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Fitness Files: How do you mend a broken heart? Brush

Master of deceit, my dentist entered the examining room holding a big Zorcaine hypodermic.

“Ever hear of a ‘china schooner?’” Dr. L. asked.

Eyes averted from the needle, I searched my deficient historical database for something I should remember from world history class.

I shook my head, “no,” while Dr. L gently tugged my cheek and the needle approached.


“You know that our parents and grandparents had such bad dental care, they lost all their teeth,” Dr. L. continued.

“Uh huh,” I grunted, remembering my mom’s dentures.

Dr. L. went on, “In those days, dentures were made of china. At night, our parents would take a cup of water and float …"

“Oh, ‘ina ‘ooner!’” I managed through my gaping mouth. I hadn’t felt the shot.


Today, dental and medical care have come a long way from “china schooners.” It’s no surprise that flossing, using a rubber pick along the gumline and regular visits to your dentist and hygienist contribute to being long with your teeth even after you are “long in the tooth.”

But, heart health? Who’d a’ thunk it! WebMD calls the “humble toothbrush” a powerful weapon against heart attacks, strokes and other heart disease conditions.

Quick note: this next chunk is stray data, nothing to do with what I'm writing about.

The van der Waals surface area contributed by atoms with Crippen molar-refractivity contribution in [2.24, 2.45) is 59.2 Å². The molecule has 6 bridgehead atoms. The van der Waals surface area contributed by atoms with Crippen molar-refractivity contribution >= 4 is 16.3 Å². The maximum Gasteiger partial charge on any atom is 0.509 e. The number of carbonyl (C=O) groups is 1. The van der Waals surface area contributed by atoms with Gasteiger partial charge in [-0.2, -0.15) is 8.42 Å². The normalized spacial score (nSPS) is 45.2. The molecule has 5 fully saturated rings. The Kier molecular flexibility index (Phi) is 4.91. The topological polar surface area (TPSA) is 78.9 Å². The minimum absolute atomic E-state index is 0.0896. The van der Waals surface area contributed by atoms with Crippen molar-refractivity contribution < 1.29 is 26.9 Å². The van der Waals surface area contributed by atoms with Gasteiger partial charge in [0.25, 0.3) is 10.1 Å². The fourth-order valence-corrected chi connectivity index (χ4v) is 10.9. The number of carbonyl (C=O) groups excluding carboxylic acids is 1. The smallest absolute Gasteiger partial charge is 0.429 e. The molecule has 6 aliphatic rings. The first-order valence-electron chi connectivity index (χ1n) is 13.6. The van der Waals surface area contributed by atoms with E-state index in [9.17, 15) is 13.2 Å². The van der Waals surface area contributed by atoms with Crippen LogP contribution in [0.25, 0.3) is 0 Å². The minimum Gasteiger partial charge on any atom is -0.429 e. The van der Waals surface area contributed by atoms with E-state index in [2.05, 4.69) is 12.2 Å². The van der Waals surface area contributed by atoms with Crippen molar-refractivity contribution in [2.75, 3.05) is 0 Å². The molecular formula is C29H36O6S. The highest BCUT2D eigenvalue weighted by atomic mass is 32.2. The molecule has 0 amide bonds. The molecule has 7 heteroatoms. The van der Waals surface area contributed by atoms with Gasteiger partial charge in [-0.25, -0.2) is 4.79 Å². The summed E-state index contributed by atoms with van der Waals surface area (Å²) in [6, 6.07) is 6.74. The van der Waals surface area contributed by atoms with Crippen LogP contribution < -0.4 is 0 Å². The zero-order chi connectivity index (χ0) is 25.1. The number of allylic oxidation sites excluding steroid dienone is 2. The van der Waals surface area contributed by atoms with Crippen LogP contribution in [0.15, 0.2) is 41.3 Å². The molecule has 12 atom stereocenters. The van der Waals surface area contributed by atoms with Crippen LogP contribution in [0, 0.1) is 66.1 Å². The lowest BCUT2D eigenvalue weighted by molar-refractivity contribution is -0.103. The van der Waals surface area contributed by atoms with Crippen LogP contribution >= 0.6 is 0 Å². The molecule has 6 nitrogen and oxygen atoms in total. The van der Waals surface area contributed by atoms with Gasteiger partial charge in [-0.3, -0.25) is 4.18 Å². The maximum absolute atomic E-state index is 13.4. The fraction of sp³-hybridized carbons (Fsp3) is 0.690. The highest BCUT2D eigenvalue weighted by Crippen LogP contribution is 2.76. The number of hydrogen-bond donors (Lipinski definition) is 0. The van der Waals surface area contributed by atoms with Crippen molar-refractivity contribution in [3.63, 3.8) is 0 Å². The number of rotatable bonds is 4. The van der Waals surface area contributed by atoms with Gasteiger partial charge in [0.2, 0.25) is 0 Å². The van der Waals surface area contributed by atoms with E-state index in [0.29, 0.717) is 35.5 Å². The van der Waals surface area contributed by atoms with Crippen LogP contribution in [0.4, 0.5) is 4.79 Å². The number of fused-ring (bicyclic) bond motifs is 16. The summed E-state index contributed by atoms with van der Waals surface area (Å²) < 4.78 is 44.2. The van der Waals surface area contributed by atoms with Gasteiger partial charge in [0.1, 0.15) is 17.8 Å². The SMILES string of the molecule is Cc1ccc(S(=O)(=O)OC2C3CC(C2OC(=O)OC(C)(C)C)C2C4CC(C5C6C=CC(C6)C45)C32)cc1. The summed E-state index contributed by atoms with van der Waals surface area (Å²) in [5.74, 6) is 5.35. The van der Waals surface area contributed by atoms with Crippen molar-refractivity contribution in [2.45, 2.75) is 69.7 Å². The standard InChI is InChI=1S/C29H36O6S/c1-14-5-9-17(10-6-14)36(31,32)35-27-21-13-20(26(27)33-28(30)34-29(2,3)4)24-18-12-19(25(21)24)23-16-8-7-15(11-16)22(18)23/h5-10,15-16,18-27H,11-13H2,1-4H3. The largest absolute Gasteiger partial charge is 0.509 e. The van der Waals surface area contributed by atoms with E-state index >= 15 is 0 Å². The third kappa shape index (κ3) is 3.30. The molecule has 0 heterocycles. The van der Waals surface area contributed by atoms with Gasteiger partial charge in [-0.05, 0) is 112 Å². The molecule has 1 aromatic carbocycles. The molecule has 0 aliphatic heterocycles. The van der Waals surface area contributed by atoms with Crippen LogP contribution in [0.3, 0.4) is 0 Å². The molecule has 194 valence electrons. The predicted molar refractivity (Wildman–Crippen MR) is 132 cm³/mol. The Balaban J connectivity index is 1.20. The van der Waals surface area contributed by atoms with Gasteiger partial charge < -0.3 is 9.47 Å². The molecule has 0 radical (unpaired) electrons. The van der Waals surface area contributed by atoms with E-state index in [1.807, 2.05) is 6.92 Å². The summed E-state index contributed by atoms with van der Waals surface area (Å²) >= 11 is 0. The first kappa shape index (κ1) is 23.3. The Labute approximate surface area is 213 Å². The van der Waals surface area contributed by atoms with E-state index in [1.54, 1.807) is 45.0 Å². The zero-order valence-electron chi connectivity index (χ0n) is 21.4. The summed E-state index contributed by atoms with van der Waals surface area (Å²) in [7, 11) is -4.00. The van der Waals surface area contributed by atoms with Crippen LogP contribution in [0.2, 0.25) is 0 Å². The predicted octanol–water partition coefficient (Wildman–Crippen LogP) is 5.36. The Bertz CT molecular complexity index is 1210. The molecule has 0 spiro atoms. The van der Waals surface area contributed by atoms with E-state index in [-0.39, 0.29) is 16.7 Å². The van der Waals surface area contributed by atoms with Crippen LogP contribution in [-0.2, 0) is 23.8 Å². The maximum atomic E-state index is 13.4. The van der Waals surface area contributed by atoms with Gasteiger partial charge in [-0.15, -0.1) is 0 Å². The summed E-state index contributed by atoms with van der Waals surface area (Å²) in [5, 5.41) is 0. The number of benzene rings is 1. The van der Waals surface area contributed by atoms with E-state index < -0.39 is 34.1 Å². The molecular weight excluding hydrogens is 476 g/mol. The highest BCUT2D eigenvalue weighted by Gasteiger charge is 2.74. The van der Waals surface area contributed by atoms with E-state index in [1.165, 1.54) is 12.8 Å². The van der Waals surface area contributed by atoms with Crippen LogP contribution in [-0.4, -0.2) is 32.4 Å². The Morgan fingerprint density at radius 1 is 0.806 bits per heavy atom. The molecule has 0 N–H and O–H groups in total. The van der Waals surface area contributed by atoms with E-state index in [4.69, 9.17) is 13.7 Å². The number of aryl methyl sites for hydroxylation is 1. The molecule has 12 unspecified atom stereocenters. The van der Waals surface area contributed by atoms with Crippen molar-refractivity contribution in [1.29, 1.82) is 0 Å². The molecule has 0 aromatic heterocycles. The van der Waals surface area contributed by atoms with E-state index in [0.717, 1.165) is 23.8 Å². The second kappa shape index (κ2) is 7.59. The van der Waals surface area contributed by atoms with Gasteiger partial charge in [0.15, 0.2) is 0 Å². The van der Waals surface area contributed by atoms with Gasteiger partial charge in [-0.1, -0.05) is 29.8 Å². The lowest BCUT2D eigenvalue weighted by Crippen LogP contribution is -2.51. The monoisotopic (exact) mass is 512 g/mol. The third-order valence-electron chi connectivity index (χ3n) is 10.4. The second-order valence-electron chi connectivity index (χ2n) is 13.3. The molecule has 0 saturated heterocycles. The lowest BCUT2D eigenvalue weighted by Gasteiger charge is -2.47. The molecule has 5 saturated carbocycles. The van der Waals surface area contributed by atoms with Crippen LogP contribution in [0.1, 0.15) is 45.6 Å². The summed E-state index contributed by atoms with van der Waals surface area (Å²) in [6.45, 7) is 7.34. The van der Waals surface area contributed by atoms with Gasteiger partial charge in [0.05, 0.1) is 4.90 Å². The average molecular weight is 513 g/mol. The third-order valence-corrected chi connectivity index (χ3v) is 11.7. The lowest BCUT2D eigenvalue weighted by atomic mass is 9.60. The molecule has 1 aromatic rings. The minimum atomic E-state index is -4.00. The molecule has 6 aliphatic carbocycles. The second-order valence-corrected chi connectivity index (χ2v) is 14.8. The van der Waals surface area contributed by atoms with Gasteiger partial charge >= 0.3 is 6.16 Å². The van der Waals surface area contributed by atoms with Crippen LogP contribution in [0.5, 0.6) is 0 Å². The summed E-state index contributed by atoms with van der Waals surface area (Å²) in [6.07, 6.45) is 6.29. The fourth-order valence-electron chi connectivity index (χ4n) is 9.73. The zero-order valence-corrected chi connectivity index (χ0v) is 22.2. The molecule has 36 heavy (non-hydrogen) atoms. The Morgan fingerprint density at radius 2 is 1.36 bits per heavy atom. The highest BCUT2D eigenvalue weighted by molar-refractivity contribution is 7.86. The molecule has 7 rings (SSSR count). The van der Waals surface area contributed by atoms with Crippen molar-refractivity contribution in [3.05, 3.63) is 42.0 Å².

Sally Cram, DDS, a spokeswoman for the American Dental Assn., says that gum disease in particular can be related to heart disease. Quoting WebMD’s 2005 article, “People with periodontal disease are twice as likely to have coronary artery disease.” In fact, gingivitis, cavities and missing teeth were as good at predicting heart disease as high cholesterol.

One theory for the relationship between heart and gum disease is that bacteria from the mouth sticks to fatty plaques in the bloodstream, directly contributing to blockages.

Another theory is that oral bacteria traveling through the body causes inflammation or swelling, which is the body’s natural response to infection. This could lead to narrowing of an artery or the risk of clots. According to WebMD, researchers are gathering data “that suggest more and more diseases including periodontal disease, heart disease, and arthritis are partially caused by the body’s own inflammatory response.”

Nobody’s saying the relationship between gum disease and heart disease will prove to be 100% causal. Saturated fats, lack of exercise and excess abdominal weight are well-established coronary risk factors.

But if we start flossing and using the gum-pick to break up plaque deposits at the gumline, we win anyway. Readers who already floss know that the squeaking-clean-flossed feeling is a reward in itself. Just skip a day or two. You feel those bugs partying on your gums and fly to the floss. Then there’s the glow with the A+ grade from your hygienist.

In spite of my regular flossing, I just visited Dr L. for a crown on that wisdom tooth. But, at 70, I still have wisdom teeth and no heart disease. I’ll keep flossing, keep running, keep eating my whole grains and keep visiting Dr. L. for tooth care and distraction.